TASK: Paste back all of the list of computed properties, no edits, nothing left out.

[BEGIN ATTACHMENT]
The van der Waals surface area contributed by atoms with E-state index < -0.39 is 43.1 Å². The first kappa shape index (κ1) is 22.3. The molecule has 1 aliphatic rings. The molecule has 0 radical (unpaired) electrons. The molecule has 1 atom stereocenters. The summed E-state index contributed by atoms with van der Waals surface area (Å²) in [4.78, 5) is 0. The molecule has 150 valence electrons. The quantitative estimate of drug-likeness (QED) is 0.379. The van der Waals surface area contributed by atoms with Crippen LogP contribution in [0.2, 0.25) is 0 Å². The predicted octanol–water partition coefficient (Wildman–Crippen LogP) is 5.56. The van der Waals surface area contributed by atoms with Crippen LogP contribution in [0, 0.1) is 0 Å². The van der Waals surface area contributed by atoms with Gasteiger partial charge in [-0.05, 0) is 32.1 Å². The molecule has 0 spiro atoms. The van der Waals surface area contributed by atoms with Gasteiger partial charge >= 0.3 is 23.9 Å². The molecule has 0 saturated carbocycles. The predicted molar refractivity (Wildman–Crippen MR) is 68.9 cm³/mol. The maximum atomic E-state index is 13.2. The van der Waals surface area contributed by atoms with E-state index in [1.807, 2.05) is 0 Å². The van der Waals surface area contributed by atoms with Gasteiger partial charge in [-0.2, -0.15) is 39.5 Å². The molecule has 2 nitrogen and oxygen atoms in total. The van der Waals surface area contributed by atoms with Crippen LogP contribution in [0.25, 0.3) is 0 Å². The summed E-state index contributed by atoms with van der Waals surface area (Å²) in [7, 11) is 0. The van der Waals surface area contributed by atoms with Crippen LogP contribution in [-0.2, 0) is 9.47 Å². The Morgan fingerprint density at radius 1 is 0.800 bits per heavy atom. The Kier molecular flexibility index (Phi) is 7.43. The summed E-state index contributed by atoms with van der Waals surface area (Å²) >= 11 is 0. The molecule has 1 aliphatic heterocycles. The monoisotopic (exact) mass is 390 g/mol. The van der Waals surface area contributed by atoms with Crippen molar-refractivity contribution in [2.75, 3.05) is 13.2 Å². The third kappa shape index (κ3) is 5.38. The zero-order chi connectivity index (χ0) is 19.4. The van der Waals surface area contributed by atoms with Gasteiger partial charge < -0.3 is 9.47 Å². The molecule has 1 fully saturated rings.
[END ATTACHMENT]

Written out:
The van der Waals surface area contributed by atoms with E-state index < -0.39 is 43.1 Å². The first kappa shape index (κ1) is 22.3. The molecule has 1 aliphatic rings. The molecule has 0 radical (unpaired) electrons. The molecule has 1 atom stereocenters. The summed E-state index contributed by atoms with van der Waals surface area (Å²) in [4.78, 5) is 0. The molecule has 150 valence electrons. The quantitative estimate of drug-likeness (QED) is 0.379. The van der Waals surface area contributed by atoms with Crippen LogP contribution in [0.2, 0.25) is 0 Å². The predicted octanol–water partition coefficient (Wildman–Crippen LogP) is 5.56. The van der Waals surface area contributed by atoms with Crippen LogP contribution in [0, 0.1) is 0 Å². The van der Waals surface area contributed by atoms with Gasteiger partial charge in [-0.05, 0) is 32.1 Å². The molecule has 0 spiro atoms. The van der Waals surface area contributed by atoms with Gasteiger partial charge >= 0.3 is 23.9 Å². The molecule has 0 saturated carbocycles. The predicted molar refractivity (Wildman–Crippen MR) is 68.9 cm³/mol. The maximum atomic E-state index is 13.2. The van der Waals surface area contributed by atoms with E-state index in [1.807, 2.05) is 0 Å². The van der Waals surface area contributed by atoms with Gasteiger partial charge in [-0.2, -0.15) is 39.5 Å². The molecule has 2 nitrogen and oxygen atoms in total. The van der Waals surface area contributed by atoms with Crippen LogP contribution in [0.25, 0.3) is 0 Å². The summed E-state index contributed by atoms with van der Waals surface area (Å²) in [7, 11) is 0. The van der Waals surface area contributed by atoms with Crippen LogP contribution in [-0.2, 0) is 9.47 Å². The Morgan fingerprint density at radius 1 is 0.800 bits per heavy atom. The Kier molecular flexibility index (Phi) is 7.43. The summed E-state index contributed by atoms with van der Waals surface area (Å²) >= 11 is 0. The molecule has 1 aliphatic heterocycles. The monoisotopic (exact) mass is 390 g/mol. The van der Waals surface area contributed by atoms with Crippen molar-refractivity contribution in [2.75, 3.05) is 13.2 Å². The third kappa shape index (κ3) is 5.38. The zero-order chi connectivity index (χ0) is 19.4. The van der Waals surface area contributed by atoms with Gasteiger partial charge < -0.3 is 9.47 Å². The molecule has 1 fully saturated rings.